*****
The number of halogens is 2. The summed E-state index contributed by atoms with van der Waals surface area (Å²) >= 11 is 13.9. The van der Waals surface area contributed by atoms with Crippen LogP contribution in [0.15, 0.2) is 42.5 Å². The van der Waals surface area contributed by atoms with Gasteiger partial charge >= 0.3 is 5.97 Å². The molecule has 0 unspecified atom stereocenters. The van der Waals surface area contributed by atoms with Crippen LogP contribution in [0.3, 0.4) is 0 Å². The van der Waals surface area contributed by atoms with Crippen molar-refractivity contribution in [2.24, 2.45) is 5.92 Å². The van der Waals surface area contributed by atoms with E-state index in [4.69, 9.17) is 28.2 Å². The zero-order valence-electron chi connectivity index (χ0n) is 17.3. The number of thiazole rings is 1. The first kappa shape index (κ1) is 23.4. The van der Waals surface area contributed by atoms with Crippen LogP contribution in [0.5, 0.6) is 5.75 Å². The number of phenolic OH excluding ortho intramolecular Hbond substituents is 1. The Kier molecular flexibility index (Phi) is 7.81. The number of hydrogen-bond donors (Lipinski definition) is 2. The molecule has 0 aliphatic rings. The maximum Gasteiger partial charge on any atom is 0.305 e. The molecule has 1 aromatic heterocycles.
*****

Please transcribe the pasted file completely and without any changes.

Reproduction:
The number of halogens is 2. The summed E-state index contributed by atoms with van der Waals surface area (Å²) >= 11 is 13.9. The van der Waals surface area contributed by atoms with Crippen LogP contribution in [0.15, 0.2) is 42.5 Å². The van der Waals surface area contributed by atoms with Gasteiger partial charge >= 0.3 is 5.97 Å². The molecule has 0 unspecified atom stereocenters. The van der Waals surface area contributed by atoms with Crippen LogP contribution in [0.3, 0.4) is 0 Å². The van der Waals surface area contributed by atoms with Crippen molar-refractivity contribution in [2.24, 2.45) is 5.92 Å². The van der Waals surface area contributed by atoms with E-state index in [4.69, 9.17) is 28.2 Å². The zero-order valence-electron chi connectivity index (χ0n) is 17.3. The number of thiazole rings is 1. The first kappa shape index (κ1) is 23.4. The van der Waals surface area contributed by atoms with Crippen LogP contribution in [0.5, 0.6) is 5.75 Å². The number of phenolic OH excluding ortho intramolecular Hbond substituents is 1. The Kier molecular flexibility index (Phi) is 7.81. The number of hydrogen-bond donors (Lipinski definition) is 2. The molecule has 0 aliphatic rings. The maximum Gasteiger partial charge on any atom is 0.305 e. The molecule has 1 aromatic heterocycles.